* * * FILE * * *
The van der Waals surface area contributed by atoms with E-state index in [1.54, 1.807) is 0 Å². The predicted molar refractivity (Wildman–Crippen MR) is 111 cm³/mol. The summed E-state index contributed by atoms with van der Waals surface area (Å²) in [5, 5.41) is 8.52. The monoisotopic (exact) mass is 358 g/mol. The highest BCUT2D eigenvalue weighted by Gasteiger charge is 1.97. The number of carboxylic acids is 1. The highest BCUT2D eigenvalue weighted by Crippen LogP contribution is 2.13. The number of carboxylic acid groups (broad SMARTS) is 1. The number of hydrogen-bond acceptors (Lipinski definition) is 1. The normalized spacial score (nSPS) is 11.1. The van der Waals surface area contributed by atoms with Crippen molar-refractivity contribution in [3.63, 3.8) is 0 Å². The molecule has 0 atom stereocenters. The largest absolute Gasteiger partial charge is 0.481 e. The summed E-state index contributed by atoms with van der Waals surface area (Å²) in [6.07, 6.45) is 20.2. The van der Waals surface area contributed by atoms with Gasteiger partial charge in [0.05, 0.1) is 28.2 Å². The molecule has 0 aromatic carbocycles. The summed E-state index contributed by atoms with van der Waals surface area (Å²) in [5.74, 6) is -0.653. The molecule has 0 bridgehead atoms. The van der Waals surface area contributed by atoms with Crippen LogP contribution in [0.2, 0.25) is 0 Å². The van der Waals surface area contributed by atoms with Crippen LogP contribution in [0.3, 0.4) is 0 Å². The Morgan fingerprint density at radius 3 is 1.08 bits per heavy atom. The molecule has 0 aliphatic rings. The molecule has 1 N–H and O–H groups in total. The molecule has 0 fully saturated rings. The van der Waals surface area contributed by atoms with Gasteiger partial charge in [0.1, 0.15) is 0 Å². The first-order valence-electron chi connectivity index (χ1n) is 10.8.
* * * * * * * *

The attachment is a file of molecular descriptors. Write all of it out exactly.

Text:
The van der Waals surface area contributed by atoms with E-state index in [1.54, 1.807) is 0 Å². The predicted molar refractivity (Wildman–Crippen MR) is 111 cm³/mol. The summed E-state index contributed by atoms with van der Waals surface area (Å²) in [5, 5.41) is 8.52. The monoisotopic (exact) mass is 358 g/mol. The highest BCUT2D eigenvalue weighted by Gasteiger charge is 1.97. The number of carboxylic acids is 1. The highest BCUT2D eigenvalue weighted by Crippen LogP contribution is 2.13. The number of carboxylic acid groups (broad SMARTS) is 1. The number of hydrogen-bond acceptors (Lipinski definition) is 1. The normalized spacial score (nSPS) is 11.1. The van der Waals surface area contributed by atoms with Crippen molar-refractivity contribution in [3.63, 3.8) is 0 Å². The molecule has 0 atom stereocenters. The largest absolute Gasteiger partial charge is 0.481 e. The summed E-state index contributed by atoms with van der Waals surface area (Å²) in [6.07, 6.45) is 20.2. The van der Waals surface area contributed by atoms with Gasteiger partial charge in [0.05, 0.1) is 28.2 Å². The molecule has 0 aromatic carbocycles. The summed E-state index contributed by atoms with van der Waals surface area (Å²) in [5.74, 6) is -0.653. The molecule has 0 bridgehead atoms. The van der Waals surface area contributed by atoms with Crippen LogP contribution in [0.2, 0.25) is 0 Å². The van der Waals surface area contributed by atoms with Crippen LogP contribution in [0.3, 0.4) is 0 Å². The Morgan fingerprint density at radius 3 is 1.08 bits per heavy atom. The molecule has 0 aliphatic rings. The molecule has 1 N–H and O–H groups in total. The molecule has 0 fully saturated rings. The van der Waals surface area contributed by atoms with Gasteiger partial charge in [0.1, 0.15) is 0 Å². The first-order valence-electron chi connectivity index (χ1n) is 10.8.